Friday, January 19, 2007

Proud mother moment

The womanchild just called. She's going to hang out with friends for awhile before starting her first night at her first real job. She'll be waiting tables at a Chinese buffet restaurant. I've warned her about hurting feet, smelling like the food, having to actually smile and be polite, and horrors of horrors for my little vegetarian, actually having to handle meat. She'll learn about payroll deductions the hard way.

At the beginning of the school year, she set three goals, raising her grades, which had just slipped off the honor roll her freshman year, getting her license and getting a job after she turned 16. The grades are back on the honor roll. She's obtained her learner's permit, and now she has a job.

The womanchild is a person who takes life hard. (I just wonder where she learned that.) Part of her still hasn't gotten over the late elementary and middle school years of bullying torture. She still holds a few grudges. A couple of years after her eating disorder became manageable, she still has some physical side effects from her starvation and purging days. Like me, she has become a daily monitor of her own personal depression meter and speaks up when she needs help. Unlike me, she has turned her voice outwards. She is known at her school for her intelligence, outspokenness and willingness to publicly address what she sees as wrong, whether it comes from one of the school's appointed athletic heroes, a vapid hair tosser, a thug or the administration itself. There are many people who don't see her sweetness because of the sass, but it is their loss.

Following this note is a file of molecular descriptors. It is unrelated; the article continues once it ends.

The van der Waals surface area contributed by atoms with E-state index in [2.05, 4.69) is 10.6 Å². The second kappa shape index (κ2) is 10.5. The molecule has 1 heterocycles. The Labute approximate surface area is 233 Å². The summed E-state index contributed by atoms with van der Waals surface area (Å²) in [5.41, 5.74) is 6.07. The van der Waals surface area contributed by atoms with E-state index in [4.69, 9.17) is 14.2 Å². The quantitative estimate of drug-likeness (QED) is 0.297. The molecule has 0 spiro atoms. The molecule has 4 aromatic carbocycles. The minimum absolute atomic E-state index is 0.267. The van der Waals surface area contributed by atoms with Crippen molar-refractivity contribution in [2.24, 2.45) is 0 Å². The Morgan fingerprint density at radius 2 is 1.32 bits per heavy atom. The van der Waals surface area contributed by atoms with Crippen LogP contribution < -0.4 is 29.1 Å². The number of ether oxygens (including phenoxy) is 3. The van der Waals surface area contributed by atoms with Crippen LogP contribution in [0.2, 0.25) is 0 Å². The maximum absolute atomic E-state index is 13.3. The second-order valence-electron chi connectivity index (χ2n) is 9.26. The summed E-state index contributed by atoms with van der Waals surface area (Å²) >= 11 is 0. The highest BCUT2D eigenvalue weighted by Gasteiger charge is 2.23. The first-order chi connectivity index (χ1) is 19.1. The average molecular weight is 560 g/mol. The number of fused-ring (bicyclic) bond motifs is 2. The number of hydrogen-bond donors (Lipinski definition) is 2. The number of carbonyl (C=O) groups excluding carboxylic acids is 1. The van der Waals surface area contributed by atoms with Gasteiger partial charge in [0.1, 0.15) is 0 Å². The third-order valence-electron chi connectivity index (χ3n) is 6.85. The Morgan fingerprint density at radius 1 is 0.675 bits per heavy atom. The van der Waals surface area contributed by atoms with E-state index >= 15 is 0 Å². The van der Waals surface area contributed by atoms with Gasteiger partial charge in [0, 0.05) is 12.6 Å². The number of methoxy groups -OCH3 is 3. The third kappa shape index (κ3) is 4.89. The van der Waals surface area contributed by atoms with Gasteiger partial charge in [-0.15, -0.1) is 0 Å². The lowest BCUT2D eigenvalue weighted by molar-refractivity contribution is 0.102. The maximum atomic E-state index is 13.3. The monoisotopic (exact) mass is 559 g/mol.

When I look at her, I see someone who has chosen strength and honesty. I see someone who's determining what she wants in life and not letting others get in the way of that. She's the teenager, and I'm supposed to be entering the wisdom years of my life, but I learn from her everyday.

teenagers, motherhood


Blogger Nelle said...

I remember being that age, having my first job and learning to drive.I thought I knew it all then. OH if only I could go Sounds like she really has it together and she is someone to be so very proud of.

January 19, 2007 7:00 PM  
Blogger Robbie said...

If only all daughters were as loved by their mothers as is evident in your words of yours! I can't help but feel a pang of jealousy. :-)

January 19, 2007 10:08 PM  
Anonymous andrena said...

I too, envy you. My daughter is on the verge of homelessness and it is all I can do not to rescue her...

January 19, 2007 10:29 PM  
Blogger Lisa :-] said...

When I look at her (or what you share of her) I see an apple that has not fallen far from the tree.

January 20, 2007 1:00 AM  

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